By EMRY DINMAN,
For the Business Journal
MOSES LAKE — As North America has struggled to reach an international trade agreement to replace the North America Free Trade Agreement (NAFTA), finally settling on the U.S.-Mexico-Canada (USMCA) deal recently, few industries in the U.S. had more to lose from a bad deal and more to gain from a good deal than the dairy industry.
U.S. dairy farmers heavily rely on trade with its neighboring countries, said Sarah Taydas, director of corporate communications for Darigold.
“Mexico is Darigold’s largest export destination,” Taydas said. “And Darigold currently sells a very small amount of cream and butter to Canada. Access to international trade is important to our co-op members.”
Even before the Trump Administration chose to renegotiate NAFTA, U.S. dairy farmers were hurt by unfair trade practices with Canada, said Denny Mickelsen, a dairy farmer in Moses Lake and member of the Darigold board of directors. A Canadian strategy of increasing dairy quotas under NAFTA was undercutting prices for the American market, Mickelsen said, and a shift in trade practices was necessary to even the playing field. In a statement, Darigold CEO Stan Ryan noted that these trade practices from Canada had long disadvantaged American farmers.
“Canada’s closed and supply-controlled system had embarked on a program that essentially dumped milk proteins on world markets and moved American dairy farming and processing, along with thousands of additional high-quality jobs, from the U.S. to Canada,” Ryan said. “The U.S. Administration successfully halted this program at current levels, just as it was about to take off and expand. The (U.S. Trade Representatives) also gained some limited access to Canadian dairy markets that heretofore the U.S. dairy industry had not yet been able to take advantage of.”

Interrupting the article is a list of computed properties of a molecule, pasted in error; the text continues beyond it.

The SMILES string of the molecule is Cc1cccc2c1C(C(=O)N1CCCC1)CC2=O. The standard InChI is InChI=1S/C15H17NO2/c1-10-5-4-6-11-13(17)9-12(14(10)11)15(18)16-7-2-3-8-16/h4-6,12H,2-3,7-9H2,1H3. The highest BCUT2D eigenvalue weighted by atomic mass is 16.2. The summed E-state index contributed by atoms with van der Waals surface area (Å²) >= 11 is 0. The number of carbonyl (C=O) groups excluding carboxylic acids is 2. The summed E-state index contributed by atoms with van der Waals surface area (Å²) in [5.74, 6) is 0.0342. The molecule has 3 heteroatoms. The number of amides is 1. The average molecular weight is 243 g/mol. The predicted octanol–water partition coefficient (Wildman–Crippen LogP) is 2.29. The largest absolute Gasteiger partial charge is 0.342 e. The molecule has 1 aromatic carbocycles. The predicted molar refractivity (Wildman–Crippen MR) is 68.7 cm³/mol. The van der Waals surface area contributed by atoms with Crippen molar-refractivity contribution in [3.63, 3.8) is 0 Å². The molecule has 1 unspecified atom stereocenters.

In past years, that dumping of dairy products by Canada’s industry has directly impacted the pocket books of U.S. farmers, Mickelsen said. This is because the dairy industry is very susceptible to price shocks, Mickelsen continued, and unlike other types of agriculture dairy farmers can’t store their product for extended periods of time waiting for better prices.
The dairy industry has also regularly come in conflict with international trade regulations that require products with certain regional heritages to be sold under their historically recognizable name only if they are actually made in that region. In many countries, cheeses made in the U.S. can’t be sold as Swiss cheese, Parmesan or Gouda because they weren’t made in Switzerland, Parma, Italy or Gouda, The Netherlands respectively, even if the products are substantially similar.
Despite the need dairy farmers had for a fair deal, Mickelsen said he wished that it could have been reached without political posturing and a protracted period without any agreement, impacting the pocket books of farmers.
“I wish politics would stay out of economics,” Mickelsen said before laughing. “But I know that’s not how it works.”
If trade negotiations became political, Ryan said the industry is still better off for the agreement that was eventually reached and for an administration that negotiated for the best deal.
“The dairy aspects of USMCA were some of the most fiercely contested and divisive issues,” Ryan said. “We are grateful for the Administration’s and the USTR’s stern and ardent support of the U.S. dairy industry.”
While dairy farmers are happy to see a North American trade agreement finalized, recovery from years of a bottomed-out market will take time, Mickelsen said. Canadians will be granted a grace period before they will need to pull back the amount of dairy products they dump into the market, a “hangover” from the trade negotiations, Mickelsen said.
Despite the difficulties that dairy farmers have faced, Mickelsen doesn’t plan on retiring the farm anytime soon.
“Things will get better,” Mickelsen said. “There’s a reason I’m still working in this industry.”